In agreement with previous studies (12), expression of the Ctnnb1ex3flox mutant in Clara cells did not result in an increase in lung tumor development or proliferation up to 18 months of age (Figure 1, A–C, and data not shown). After 3 months, expression of the KrasG12D mutant in Clara cells resulted in extensive formation of hyperplastic regions in the adult lung, many of which were located in the bronchioalveolar duct junction (BADJ) region (Figure 1, A, E, I, and M). Some of these had developed into adenomas by 3 months (Figure 1, I and M). In contrast, expression of both Ctnnb1ex3flox and KrasG12D for 3–4 months resulted in a significant increase in both the number of lung tumors and lung tumor size (Figure 1, A and B). This resulted in increased net weight of the lungs (Figure 1C). To independently verify the changes in tumor number, size, and stage, we performed a blinded analysis with a pathologist who graded histological samples without knowing the genotype using previously published criteria (22). These results show that CC10-Cre:Ctnnb1ex3flox:LSL-KrasG12D double mutant tumors represented a more aggressive and advanced stage of development including the presence of adenocarcinomas, whereas expression of Ctnnb1ex3flox did not produce any tumors, and expression of KrasG12D generated primarily hyperplastic regions and a small number of focal adenomas after 3–4 months (Table 1). Of note, most of the CC10-Cre:Ctnnb1ex3flox:LSL-KrasG12D double mutants died before 6 months of age due to respiratory distress (data not shown). Tumors from both the CC10-Cre:KrasG12D and CC10-Cre:Ctnnb1ex3flox:LSL-KrasG12D double mutants were lung epithelial in origin, as indicated by expression of the transcription factor Nkx2.1 (Figure 1, D–F). Tumors in the CC10-Cre:Ctnnb1ex3flox:LSL-KrasG12D double mutants also expressed higher mucus levels, as indicated by increased PAS staining, which correlates with progression to the adenocarcinoma stage, in comparison to the CC10-Cre:KrasG12D single mutants (Figure 1, O–R). Expression of the mesenchymal marker vimentin was not changed between controls and the CC10-Cre:Ctnnb1ex3flox:LSL-KrasG12D double mutants, suggesting no increase in epithelial-mesenchymal transition caused by coexpression of oncogenic Kras and activated β-catenin (Supplemental Figure 1; supplemental material available online with this article; doi: 10.1172/JCI44871DS1). Together these data indicate that coexpression of the Ctnnb1ex3flox and KrasG12D oncogenes leads to an acceleration of lung tumorigenesis, which differs significantly from expression of Ctnnb1ex3flox or KrasG12D alone.

Coactivation of KrasG12D and Ctnnb1ex3flox leads to a synergistic increase Figure 1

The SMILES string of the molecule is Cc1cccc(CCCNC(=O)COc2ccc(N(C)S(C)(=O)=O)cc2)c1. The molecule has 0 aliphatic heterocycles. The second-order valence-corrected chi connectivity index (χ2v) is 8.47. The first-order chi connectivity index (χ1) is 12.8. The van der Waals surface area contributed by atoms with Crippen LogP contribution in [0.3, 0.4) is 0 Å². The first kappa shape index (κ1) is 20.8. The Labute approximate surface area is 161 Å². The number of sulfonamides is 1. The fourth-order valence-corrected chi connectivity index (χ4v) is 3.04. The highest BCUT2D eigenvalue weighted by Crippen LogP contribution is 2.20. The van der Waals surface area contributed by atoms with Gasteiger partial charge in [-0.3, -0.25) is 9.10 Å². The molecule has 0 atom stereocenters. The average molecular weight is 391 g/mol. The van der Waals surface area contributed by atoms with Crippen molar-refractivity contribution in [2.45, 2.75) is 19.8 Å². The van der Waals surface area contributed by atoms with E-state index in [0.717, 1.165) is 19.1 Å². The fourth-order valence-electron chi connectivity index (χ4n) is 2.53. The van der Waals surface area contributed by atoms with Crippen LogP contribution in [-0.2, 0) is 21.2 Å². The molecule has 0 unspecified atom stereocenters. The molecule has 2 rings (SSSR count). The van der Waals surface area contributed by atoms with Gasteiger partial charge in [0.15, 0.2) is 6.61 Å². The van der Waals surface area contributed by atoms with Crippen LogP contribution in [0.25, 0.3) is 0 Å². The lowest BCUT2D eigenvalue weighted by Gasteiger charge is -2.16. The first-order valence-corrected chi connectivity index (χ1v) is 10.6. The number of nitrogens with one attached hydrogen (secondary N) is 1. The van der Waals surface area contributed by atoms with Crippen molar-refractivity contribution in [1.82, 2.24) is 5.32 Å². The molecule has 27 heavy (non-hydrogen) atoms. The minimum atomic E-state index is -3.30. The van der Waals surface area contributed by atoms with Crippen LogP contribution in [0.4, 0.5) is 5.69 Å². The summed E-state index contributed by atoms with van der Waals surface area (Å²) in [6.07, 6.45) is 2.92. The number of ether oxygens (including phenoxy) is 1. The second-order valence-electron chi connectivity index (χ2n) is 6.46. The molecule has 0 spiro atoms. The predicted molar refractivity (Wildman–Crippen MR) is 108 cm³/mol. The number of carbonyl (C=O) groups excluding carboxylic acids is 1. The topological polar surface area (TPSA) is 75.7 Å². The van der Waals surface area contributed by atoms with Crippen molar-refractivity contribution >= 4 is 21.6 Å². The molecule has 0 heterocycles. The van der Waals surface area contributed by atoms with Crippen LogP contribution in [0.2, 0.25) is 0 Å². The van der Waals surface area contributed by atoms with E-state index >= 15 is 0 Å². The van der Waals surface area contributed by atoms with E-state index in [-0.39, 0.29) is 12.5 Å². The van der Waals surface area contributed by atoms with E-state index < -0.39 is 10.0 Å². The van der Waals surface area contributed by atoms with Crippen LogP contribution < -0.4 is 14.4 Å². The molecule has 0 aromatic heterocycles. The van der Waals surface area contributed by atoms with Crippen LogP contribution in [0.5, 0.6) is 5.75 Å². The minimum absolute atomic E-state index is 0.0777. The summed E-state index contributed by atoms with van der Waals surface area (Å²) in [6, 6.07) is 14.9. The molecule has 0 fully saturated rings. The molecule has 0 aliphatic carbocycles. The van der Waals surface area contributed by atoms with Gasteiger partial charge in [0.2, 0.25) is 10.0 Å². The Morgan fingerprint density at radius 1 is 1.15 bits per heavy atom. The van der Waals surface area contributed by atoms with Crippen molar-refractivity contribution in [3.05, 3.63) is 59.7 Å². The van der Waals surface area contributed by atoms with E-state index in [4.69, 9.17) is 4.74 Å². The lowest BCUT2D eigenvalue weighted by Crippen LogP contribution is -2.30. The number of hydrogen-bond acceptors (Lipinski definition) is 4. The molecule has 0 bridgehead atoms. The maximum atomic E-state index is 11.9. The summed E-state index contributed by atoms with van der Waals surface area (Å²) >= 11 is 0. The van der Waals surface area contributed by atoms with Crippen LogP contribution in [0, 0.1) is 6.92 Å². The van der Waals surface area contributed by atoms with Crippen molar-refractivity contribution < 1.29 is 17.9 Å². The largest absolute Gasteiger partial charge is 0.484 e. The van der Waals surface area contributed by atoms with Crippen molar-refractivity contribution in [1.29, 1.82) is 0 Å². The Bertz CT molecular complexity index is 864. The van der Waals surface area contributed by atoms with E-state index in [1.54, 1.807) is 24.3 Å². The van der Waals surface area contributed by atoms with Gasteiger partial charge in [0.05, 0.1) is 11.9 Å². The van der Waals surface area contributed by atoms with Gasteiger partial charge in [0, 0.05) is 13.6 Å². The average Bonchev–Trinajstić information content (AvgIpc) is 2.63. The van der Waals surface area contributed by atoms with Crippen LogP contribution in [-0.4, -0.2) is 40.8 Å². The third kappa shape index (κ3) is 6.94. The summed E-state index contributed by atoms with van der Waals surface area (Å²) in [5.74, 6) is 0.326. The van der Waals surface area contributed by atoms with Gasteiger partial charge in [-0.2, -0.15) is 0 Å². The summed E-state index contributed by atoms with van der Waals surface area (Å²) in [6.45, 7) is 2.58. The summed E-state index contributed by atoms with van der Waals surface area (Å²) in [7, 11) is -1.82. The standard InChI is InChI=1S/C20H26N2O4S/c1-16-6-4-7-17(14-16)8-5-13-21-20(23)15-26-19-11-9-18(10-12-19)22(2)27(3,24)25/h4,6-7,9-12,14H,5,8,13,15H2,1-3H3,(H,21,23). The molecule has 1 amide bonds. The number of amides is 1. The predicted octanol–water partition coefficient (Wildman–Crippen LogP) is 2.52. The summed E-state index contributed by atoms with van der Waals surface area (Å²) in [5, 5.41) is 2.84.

Coactivation of KrasG12D and Ctnnb1ex3flox leads to a synergistic increase in tumor development in the mouse lung. (A) Whole mount picture of CC10-Cre:KrasG12D:Ctnnb1ex3flox, CC10-Cre: KrasG12D, and wild-type lungs at 3 months of age. (B) Tumor numbers in lungs of mice of the indicated genotypes at 3 months of age. (C) Left lung weight from animals of the indicated genotypes at 3 months of age. Number of animals assessed in B and C is indicated in the graphs. Data in B and C are presented as mean ± SEM. (DF) Nkx2.1 immunostaining of lung and tumor samples of animals of the indicated genotypes at 3 months of age. (GN) H&E staining of histology sections from animals of the indicated genotypes at 3 months of age. Note that KN show higher-magnification pictures of the same samples shown in GJ. (OR) PAS staining of histological sections from animals of the indicated genotypes at 3 months of age. Scale bars: DF, 100 μm; GJ, 400 μm; KR, 200 μm.

Table 1

Summary of developmental genes altered in CC10-Cre:KrasG12D:Ctnnb1ex3flox tumor epithelium

Coexpression of Ctnnb1ex3flox and KrasG12D alters the phenotype of bronchiolar epithelial cells of the lung. To further assess the phenotype of the lung tumors resulting from coexpression of Ctnnb1ex3flox and KrasG12D oncogenes, we performed immunostaining for the lung epithelial markers SP-C, SP-B, CC10, and Hopx, which represent different lung epithelial lineages and stages of development. SP-C and SP-B are surfactant proteins expressed primarily in alveolar epithelial cells in the adult lung. In contrast, CC10 expression is confined to Clara cells found in the airways of the adult mouse lung, and recombination mediated by the CC10-Cre line is restricted to these cells in the lung (21). Hopx is a transcriptional regulator that is expressed in lung epithelium after E13.5 and has recently been shown to act as a tumor suppressor in the lung (23, 24). Since we expressed both the KrasG12D and the Ctnnb1ex3flox oncogenes in Clara cells of the postnatal lung, we predicted that the resulting tumors would represent a bronchiolar airway phenotype. Surprisingly, tumors in CC10-Cre:Ctnnb1ex3flox:LSL-KrasG12D double mutant animals expressed high levels of SP-C and did not express CC10 or Hopx (Figure 2, C, F, and I). This is in contrast to CC10-Cre:LSL-KrasG12D single mutant tumors, which expressed a mix of SP-C– and CC10-positive cells and were Hopx positive (Figure 2, B, E, and H). Quantitative PCR (Q-PCR) confirmed the changes in SP-C and CC10 gene expression (Figure 2M). These data suggested that tumors in CC10-Cre:Ctnnb1ex3flox:LSL-KrasG12D double mutants represented a more immature epithelial phenotype similar to early distal or alveolar epithelium. Loss of Hopx may also contribute to the increased tumor development in Ctnnb1ex3flox:LSL-KrasG12D double mutants given its role as a tumor suppressor. Sca1 is also expressed in lung tumors from LSL-KrasG12D mutants (18). Sca1/CC10 double immunostaining showed that although the tumors in CC10-Cre:Ctnnb1ex3flox:LSL-KrasG12D double mutants did not express CC10, they did express Sca1 (Figure 2, J–L). Recent data have demonstrated that the bronchiolar epithelium represents a separate and distinct lineage that does not generate alveolar epithelium during homeostasis or after lung injury (25). Thus, these data suggest that coexpression of Ctnnb1ex3flox and KrasG12D in Clara cells of the postnatal lung results in a cell lineage switch from a bronchiolar lineage to an immature alveolar or distal epithelial lineage that resembles developing lung epithelium prior to E13.5.